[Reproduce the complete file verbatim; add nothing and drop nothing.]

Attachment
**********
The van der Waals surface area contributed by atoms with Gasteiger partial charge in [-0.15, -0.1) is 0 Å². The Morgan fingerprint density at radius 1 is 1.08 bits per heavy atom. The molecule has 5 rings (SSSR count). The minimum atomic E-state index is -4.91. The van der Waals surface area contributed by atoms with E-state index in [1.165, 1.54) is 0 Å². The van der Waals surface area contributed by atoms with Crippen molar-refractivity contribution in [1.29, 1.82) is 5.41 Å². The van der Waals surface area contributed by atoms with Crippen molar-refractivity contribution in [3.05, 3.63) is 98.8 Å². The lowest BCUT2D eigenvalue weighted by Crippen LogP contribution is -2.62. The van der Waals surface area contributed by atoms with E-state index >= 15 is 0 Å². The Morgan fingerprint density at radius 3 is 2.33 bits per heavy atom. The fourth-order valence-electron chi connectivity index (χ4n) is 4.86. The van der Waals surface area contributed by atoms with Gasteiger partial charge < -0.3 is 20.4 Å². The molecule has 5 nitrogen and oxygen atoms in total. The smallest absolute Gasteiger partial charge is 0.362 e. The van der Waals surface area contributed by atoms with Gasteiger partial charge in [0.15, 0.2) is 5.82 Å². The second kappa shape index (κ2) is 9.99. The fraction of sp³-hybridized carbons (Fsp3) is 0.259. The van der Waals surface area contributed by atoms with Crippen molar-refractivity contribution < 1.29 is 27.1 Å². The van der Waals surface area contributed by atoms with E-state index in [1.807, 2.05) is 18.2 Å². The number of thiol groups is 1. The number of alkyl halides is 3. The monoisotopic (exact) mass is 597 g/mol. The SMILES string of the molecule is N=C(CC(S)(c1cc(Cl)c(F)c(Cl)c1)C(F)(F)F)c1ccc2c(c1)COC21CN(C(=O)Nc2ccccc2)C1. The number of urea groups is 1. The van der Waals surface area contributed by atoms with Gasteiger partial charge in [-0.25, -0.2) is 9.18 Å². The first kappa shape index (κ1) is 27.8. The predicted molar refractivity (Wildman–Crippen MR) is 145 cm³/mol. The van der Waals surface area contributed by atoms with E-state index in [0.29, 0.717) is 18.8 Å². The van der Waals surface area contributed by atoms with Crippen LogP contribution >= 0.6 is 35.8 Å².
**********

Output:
The van der Waals surface area contributed by atoms with Gasteiger partial charge in [-0.15, -0.1) is 0 Å². The Morgan fingerprint density at radius 1 is 1.08 bits per heavy atom. The molecule has 5 rings (SSSR count). The minimum atomic E-state index is -4.91. The van der Waals surface area contributed by atoms with E-state index in [1.165, 1.54) is 0 Å². The van der Waals surface area contributed by atoms with Crippen molar-refractivity contribution in [1.29, 1.82) is 5.41 Å². The van der Waals surface area contributed by atoms with Crippen molar-refractivity contribution in [3.05, 3.63) is 98.8 Å². The lowest BCUT2D eigenvalue weighted by Crippen LogP contribution is -2.62. The van der Waals surface area contributed by atoms with E-state index >= 15 is 0 Å². The Morgan fingerprint density at radius 3 is 2.33 bits per heavy atom. The fourth-order valence-electron chi connectivity index (χ4n) is 4.86. The van der Waals surface area contributed by atoms with Gasteiger partial charge < -0.3 is 20.4 Å². The molecule has 5 nitrogen and oxygen atoms in total. The smallest absolute Gasteiger partial charge is 0.362 e. The van der Waals surface area contributed by atoms with Gasteiger partial charge in [0.15, 0.2) is 5.82 Å². The second kappa shape index (κ2) is 9.99. The fraction of sp³-hybridized carbons (Fsp3) is 0.259. The van der Waals surface area contributed by atoms with Crippen molar-refractivity contribution < 1.29 is 27.1 Å². The van der Waals surface area contributed by atoms with E-state index in [1.807, 2.05) is 18.2 Å². The number of thiol groups is 1. The number of alkyl halides is 3. The monoisotopic (exact) mass is 597 g/mol. The SMILES string of the molecule is N=C(CC(S)(c1cc(Cl)c(F)c(Cl)c1)C(F)(F)F)c1ccc2c(c1)COC21CN(C(=O)Nc2ccccc2)C1. The number of urea groups is 1. The van der Waals surface area contributed by atoms with Gasteiger partial charge in [-0.25, -0.2) is 9.18 Å². The first kappa shape index (κ1) is 27.8. The predicted molar refractivity (Wildman–Crippen MR) is 145 cm³/mol. The van der Waals surface area contributed by atoms with E-state index in [0.29, 0.717) is 18.8 Å². The van der Waals surface area contributed by atoms with Crippen LogP contribution >= 0.6 is 35.8 Å².